Home The Map as History > The Cold War and Confrontation between East and West 1947-1991
Following the Second World War, Independence for India seemed inevitable but negotiations were made more difficult by disagreements amongst Indian political leaders.
On the eve of Independence, British India consisted of 17 provinces and more than 500 princely states. In order to adjust and equalize these large administrative units and promote uniform economic development, the new nation with its federal system of government undertook to reorganize long-standing territorial divisions.
Meanwhile, demands for states corresponding to linguistic groups increased and in 1956 The States Reorganization Act was adopted by parliament.
Territorial reorganization begun in the 1950s did not put an end to the hopes of many states for greater autonomy. Kashmir and Punjab saw the rise of separatist movements, while in the frontier regions of the North-East, ethno-nationalist movements gained ground.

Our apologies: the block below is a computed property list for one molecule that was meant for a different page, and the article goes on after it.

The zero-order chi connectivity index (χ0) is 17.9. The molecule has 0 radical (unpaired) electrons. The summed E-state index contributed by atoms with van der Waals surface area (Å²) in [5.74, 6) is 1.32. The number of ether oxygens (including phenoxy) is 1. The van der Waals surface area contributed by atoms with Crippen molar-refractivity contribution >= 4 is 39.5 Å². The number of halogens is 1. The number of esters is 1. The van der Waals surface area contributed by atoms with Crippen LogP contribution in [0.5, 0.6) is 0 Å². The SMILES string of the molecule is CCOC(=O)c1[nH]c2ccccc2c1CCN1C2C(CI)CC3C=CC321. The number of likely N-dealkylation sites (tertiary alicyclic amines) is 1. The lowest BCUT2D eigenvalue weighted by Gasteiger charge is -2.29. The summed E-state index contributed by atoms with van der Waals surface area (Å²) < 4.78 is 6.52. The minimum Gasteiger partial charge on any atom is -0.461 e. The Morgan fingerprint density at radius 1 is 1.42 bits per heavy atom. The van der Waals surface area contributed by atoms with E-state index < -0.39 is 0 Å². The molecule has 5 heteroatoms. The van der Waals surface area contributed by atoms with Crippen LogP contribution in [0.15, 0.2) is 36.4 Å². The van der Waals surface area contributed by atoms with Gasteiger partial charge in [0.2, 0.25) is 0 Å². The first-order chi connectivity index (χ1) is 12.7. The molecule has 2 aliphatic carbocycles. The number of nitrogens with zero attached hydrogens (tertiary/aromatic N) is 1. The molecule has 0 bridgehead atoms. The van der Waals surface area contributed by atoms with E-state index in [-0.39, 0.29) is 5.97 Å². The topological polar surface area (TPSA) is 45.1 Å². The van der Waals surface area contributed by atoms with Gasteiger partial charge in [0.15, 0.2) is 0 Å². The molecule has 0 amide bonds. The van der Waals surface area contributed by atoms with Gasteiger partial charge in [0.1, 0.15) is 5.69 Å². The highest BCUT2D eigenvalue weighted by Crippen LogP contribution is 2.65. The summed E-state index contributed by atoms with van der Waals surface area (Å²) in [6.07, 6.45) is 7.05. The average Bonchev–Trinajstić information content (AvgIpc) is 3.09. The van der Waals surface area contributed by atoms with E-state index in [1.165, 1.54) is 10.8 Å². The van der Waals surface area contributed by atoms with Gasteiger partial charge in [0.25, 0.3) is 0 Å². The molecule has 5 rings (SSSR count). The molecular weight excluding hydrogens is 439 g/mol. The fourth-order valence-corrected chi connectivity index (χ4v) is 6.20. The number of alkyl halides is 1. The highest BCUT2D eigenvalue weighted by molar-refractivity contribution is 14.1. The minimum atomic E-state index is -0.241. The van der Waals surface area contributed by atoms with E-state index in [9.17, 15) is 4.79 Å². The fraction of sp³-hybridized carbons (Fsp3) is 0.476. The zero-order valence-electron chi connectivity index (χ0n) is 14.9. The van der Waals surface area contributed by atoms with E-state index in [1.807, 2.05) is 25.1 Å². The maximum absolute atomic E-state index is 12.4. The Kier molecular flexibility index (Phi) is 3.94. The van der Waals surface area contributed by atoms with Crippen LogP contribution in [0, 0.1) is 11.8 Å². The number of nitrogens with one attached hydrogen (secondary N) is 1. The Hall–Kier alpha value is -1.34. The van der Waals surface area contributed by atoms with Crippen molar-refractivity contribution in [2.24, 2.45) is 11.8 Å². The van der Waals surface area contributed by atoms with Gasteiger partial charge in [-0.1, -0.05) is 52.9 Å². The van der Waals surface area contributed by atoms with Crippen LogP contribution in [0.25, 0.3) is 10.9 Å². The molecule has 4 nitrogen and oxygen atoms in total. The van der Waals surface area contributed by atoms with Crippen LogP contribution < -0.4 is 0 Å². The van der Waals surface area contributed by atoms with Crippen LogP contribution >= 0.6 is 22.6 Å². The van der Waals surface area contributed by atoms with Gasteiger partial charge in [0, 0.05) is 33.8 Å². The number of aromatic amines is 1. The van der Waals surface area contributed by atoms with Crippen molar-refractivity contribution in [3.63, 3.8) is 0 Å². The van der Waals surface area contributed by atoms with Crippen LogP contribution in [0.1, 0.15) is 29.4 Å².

Kashmir, sandwiched between Pakistan, India, China and Afghanistan, and close to Tajikistan, is one of the most disputed and militarized zones of the subcontinent. Since 1947, it has become a serious bone of contention between India and Pakistan and the theatre of several wars. For India, it symbolizes multiculturalism, diversity and pluralism. For Pakistan, on the other hand, Kashmir’s Muslim majority makes the state a natural part of its own frontiers.
To the north of India, the region of the Punjab – “the land of the five rivers”–was traditionally inhabited by Muslims and by Sikhs, a religious group going back to the 15th century.
In 1947, the province was divided between Pakistan and India, provoking a violent exodus of Sikhs who were forced to quit their lands in Pakistan. They lost their rich agricultural properties, as well as their sacred sites. The separatist movement was born out of this context.
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